2. Create a schedule and write regularly.
Writing is hard work and ideas don't come in a flash. Yet, a blogger needs to post regularly to get readers and keep their attention. Sporadic posts don't exactly inspire or impress. Even the most dedicated readers will stop checking back if the posts become too infrequent.

3. Schedule topics.
This Blogathon felt particularly daunting as my schedule is busier than ever with farming, other writing assignments and Japanese lessons. Let's not even think about the various fruit and vegetables ripening even as I type and crying out to be pickled, jammed, or shu-ed. I made a schedule that kept me focused, allowed me to write ahead, and didn't leave me crying out for my Muse in despair.

4. Focus.
Honestly, I still struggle with this one. I write about gardening, farming, food, and travel, which is about three topics too many. I should choose one and run with it, but then I always find something intriguing to write about in regards to one of the other three. I'm learning to narrow these things down, i.e. travel writing here about gardening and farming places I visit, but I still remain a bit scattered. If only the world wasn't such an interesting place!

5. Move to a more professional look.
I'm in the process of shifting things to a more official looking and sounding website, which is something I should have done much earlier. Better late than never.

6. Spend more time networking.
I know I'm only supposed to do five, but I always like bonus tracks. If I were starting out today, I'd spend more time reading and exploring other blogs. The Blogathon is quite good for that, but I should be doing it more the other eleven months of the year, too. I never regret it, and I often meet people and learn things I never would have discovered otherwise. Plus, it gets them reading and commenting on my blog, too. Heavens, what's not to gain?

Sunday, May 27, 2012

Tokyo Farmers Markets: Sunday, May 27th

Handspun yarn at Nara Organic Farmers Market



















Just a little reminder of all the great markets happening on this ridiculously beautiful Sunday. We just returned from an emergency trip to America, so I'll be heading out to restock my larder and hopefully ward off jet lag for a bit. If you see someone napping near the display of strawberries or broccoli, feel free to nudge me awake and say hello!


Sunday, May 27
A gem of a market hidden away in one of Tokyo's high-end shopping districts offering seasonal favorites in a way that feels homey yet rather boutique-y.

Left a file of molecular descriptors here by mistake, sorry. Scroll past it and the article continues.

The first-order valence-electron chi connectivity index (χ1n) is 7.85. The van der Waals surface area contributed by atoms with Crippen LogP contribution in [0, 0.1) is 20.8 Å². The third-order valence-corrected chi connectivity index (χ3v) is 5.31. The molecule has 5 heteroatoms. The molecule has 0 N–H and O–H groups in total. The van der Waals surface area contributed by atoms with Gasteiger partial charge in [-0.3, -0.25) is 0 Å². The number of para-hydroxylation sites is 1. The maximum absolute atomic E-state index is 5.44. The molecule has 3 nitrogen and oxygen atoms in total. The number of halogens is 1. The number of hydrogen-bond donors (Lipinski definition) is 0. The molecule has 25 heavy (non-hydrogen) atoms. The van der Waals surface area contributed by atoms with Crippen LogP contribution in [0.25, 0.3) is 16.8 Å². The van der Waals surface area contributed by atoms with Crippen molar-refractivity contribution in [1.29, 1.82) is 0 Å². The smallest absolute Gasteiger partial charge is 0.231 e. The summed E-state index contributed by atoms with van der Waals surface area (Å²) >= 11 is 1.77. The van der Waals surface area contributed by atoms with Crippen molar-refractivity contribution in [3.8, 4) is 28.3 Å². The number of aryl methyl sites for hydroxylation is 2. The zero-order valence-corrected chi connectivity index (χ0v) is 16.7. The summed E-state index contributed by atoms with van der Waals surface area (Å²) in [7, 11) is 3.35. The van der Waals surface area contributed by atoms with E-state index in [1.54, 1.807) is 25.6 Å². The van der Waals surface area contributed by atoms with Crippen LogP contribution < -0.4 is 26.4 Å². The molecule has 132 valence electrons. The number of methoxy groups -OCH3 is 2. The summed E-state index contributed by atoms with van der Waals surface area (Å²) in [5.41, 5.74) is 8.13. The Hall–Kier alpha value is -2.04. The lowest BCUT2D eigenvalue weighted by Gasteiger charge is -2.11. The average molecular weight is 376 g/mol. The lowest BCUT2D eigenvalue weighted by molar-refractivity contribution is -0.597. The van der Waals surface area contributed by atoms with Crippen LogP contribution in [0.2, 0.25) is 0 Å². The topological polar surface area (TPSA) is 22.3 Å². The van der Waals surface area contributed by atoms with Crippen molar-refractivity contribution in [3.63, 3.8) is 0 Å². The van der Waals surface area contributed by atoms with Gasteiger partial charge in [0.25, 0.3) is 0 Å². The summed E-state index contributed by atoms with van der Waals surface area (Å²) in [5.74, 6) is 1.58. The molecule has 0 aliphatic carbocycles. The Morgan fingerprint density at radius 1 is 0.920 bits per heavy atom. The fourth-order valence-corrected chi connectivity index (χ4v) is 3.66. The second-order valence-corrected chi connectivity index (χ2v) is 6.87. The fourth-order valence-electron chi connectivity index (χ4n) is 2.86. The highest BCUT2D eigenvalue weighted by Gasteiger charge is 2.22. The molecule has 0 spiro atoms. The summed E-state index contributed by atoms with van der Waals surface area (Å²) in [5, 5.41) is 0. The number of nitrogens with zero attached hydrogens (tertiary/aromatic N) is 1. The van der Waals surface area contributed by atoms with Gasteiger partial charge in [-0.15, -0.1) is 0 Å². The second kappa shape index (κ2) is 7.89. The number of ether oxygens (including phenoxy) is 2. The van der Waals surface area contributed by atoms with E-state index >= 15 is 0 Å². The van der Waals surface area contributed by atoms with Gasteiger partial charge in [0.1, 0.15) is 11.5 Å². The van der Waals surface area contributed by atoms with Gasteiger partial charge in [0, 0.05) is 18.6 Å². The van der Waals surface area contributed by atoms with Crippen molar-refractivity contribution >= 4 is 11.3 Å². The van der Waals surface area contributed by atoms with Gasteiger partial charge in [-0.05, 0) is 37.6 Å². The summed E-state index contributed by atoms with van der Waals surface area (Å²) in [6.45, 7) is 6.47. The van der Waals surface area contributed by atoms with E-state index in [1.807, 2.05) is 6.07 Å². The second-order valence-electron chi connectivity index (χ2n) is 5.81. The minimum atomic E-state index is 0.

11am to 5pm

Earth Day Market
Sunday, May 27
I could go wax on forever about how great this market is and how important it is for the future of Japanese farming. Instead, I'll just insist that folks go and see for themselves what great things the market and these innovative growers are doing.
10am to 4pm, Rain or shine!

Every Saturday and Sunday in May
A massive weekend affair that is great fun and features a variety of fruits and vegetables and prepared products from all over Japan. Plus, the curry I had during my last visit from one of the vendors was plate-licking good. (I refrained, but only just.)
10am to 4pm
Every Saturday and Sunday in May
Another nice market not far from the sumo stadium in Ryogoku it's worth casing out for the neighborhood as well as the vendors.
11am to 5pm
Map

Yurakucho Farmer's Market
Every Saturday and Sunday in May
Another great market somewhere in size between Kichijoji and the United Nation's University Farmer's Market, it often features from a particular growing region as well as heaps of farmers and producers from nearby Chiba and Saitama, too.
11am to 5pm
Directions: Turn left out of the station and cross the courtyard toward Tokyo Kouku Keitan. Look for the fun under the overhang!

Know of a market? Give me a shout and we'll add it to the list!

Saturday, May 26, 2012

Satoimo at Garden to Table

One of the benefits of doing the Blogathon is that I get to meet tons of other bloggers writing about a wide variety of things. And we swap posts, which is a fun way to make creative connections as well as share knowledge and ideas.

This year I was lucky enough to have two swap partners. One of them, Garden to Table, is a great gardening site that I subscribed to even before I met up with her here. It was like meeting someone famous. Here at Popcorn Homestead, Elyse wrote about Oregon Farmer's Markets, and over there I talked at length about my growing relationship with satoimo (taro root), one of Japan's favorite slimy foods. Yummier than it sounds!

Friday, May 25, 2012

Tokyo Farmer's Markets: May 26th and May 27th


Glorious weather means glorious food shopping! Head on out to see what's available this weekend at some of the loveliest markets going. Swing by Meijijingu Gardens after the Earth Day Market in Yoyogi to see if the iris are still blooming, too. Can't think of a better combination at the moment!

Photo Note: Hex Hive is a groovy little vegetable-local-food-product-second-hand-shop we discovered during our stay in Nara.

Gyre Market
Saturday, May 26 and Sunday, May 27